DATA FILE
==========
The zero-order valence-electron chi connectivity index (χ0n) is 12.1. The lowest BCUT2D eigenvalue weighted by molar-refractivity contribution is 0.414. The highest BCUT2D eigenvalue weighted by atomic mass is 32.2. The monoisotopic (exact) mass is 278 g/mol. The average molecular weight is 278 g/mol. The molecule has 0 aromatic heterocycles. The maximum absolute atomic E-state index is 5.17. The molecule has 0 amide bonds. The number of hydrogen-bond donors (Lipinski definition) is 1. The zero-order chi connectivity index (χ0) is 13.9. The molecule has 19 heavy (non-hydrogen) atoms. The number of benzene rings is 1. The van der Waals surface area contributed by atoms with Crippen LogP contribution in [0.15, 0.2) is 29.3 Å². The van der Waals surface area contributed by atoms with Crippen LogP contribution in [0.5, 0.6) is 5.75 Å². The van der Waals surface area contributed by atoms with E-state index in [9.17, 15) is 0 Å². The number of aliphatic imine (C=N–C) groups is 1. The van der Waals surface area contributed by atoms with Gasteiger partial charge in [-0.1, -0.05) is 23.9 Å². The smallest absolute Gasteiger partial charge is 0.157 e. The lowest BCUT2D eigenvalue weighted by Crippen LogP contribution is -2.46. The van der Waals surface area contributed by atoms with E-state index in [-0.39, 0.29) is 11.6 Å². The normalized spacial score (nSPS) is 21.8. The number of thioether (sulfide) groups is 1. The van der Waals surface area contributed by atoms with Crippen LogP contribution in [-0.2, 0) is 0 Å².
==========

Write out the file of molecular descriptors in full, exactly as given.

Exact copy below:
The zero-order valence-electron chi connectivity index (χ0n) is 12.1. The lowest BCUT2D eigenvalue weighted by molar-refractivity contribution is 0.414. The highest BCUT2D eigenvalue weighted by atomic mass is 32.2. The monoisotopic (exact) mass is 278 g/mol. The average molecular weight is 278 g/mol. The molecule has 0 aromatic heterocycles. The maximum absolute atomic E-state index is 5.17. The molecule has 0 amide bonds. The number of hydrogen-bond donors (Lipinski definition) is 1. The zero-order chi connectivity index (χ0) is 13.9. The molecule has 19 heavy (non-hydrogen) atoms. The number of benzene rings is 1. The van der Waals surface area contributed by atoms with Crippen LogP contribution in [0.15, 0.2) is 29.3 Å². The van der Waals surface area contributed by atoms with Crippen LogP contribution in [0.5, 0.6) is 5.75 Å². The van der Waals surface area contributed by atoms with E-state index in [9.17, 15) is 0 Å². The number of aliphatic imine (C=N–C) groups is 1. The van der Waals surface area contributed by atoms with Gasteiger partial charge in [-0.1, -0.05) is 23.9 Å². The smallest absolute Gasteiger partial charge is 0.157 e. The lowest BCUT2D eigenvalue weighted by Crippen LogP contribution is -2.46. The van der Waals surface area contributed by atoms with E-state index in [-0.39, 0.29) is 11.6 Å². The normalized spacial score (nSPS) is 21.8. The number of thioether (sulfide) groups is 1. The van der Waals surface area contributed by atoms with Crippen LogP contribution in [-0.2, 0) is 0 Å².